You have quite an interesting career. Perhaps you can share a bit of what you do.
I’m a writer and researcher at a theatre company. A lot of what I do involves writing to communicate the values of the theatre company and its works. On the side, I do a bit of programming for a café/art space.
How has your experience with theatre changed since the pandemic?
The biggest change is the fact that the audience and the performers cannot exist in the same space anymore. That is really challenging in terms of trying to re-negotiate the production’s relationship with the audience if they are no longer sharing the same space—because theatre is all about being live. It’s been quite interesting to explore the new format of digital theatre but I think it’s not going to replace live theatre.
You’ve mentioned before that interactive theatre is your favourite type of theatre. Can you share what is it about interactive theatre that draws you?
I enjoy being able to co-create with the performer. My first experience with interactive theatre was when I attended a show by a company named Punchdrunk. The shift in performer-audience relationship is so different that the audience feels like they are part of the world, and they can in some ways curate how they view the experience.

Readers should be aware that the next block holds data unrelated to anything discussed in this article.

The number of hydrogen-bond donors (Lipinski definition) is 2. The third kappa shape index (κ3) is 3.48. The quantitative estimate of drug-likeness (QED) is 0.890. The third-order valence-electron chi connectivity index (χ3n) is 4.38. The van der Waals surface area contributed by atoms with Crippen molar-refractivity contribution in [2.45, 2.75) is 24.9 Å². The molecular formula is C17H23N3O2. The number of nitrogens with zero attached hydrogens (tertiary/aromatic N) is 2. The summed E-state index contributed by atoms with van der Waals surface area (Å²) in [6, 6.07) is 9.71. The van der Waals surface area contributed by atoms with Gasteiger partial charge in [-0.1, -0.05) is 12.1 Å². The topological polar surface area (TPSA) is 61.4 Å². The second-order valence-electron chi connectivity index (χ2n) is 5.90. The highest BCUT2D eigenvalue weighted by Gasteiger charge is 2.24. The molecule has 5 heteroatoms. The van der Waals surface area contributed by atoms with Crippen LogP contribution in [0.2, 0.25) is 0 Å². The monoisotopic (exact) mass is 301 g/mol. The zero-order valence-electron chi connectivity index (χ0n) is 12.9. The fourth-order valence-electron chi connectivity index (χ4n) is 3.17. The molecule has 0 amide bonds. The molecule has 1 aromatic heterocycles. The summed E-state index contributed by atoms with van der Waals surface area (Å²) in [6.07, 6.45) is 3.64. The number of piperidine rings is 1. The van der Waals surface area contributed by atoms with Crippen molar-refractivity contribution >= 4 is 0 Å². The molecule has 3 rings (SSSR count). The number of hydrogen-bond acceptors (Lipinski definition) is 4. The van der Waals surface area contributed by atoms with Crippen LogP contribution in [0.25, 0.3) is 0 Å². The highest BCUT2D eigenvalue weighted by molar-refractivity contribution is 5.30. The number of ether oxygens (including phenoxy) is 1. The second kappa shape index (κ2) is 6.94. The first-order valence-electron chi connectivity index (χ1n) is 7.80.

Has your passion for theatre influenced your sense of fashion?
I work in theatre, which is fundamentally about make-believe, storytelling and experience. I got into fashion through vintage clothing. I guess that also has a certain element of fantasy about it as you can dress in clothing from different eras.
Another reason why I started buying vintage clothes is the experience, like the gratification felt when I can get a very good deal. You also remember the circumstances in which you bought the item, and to me, it makes it very special. My relationship with the clothes becomes a lot deeper as it’s now related to different parts of my life.
Do you keep track of your experiences with thrifting then?
I bought so much vintage clothing that I started having to track my wardrobe with an Excel sheet. I have a rack in my room with the clothes that I wear most often. When I feel like changing up my outfits, I will check the Excel sheet and see what I can pull out from the rest of my wardrobe.
Do you have a tip for someone who is new to thrifting?
To exercise self-control and consider whether you really will wear it. Everything is so cheap in the thrift store and it is easy to want to buy everything.
What is your greatest thrift?
The best item that I got from a thrift store was a Monse Resort 2020 top that retails at about $1,700—but I got it for about $4.
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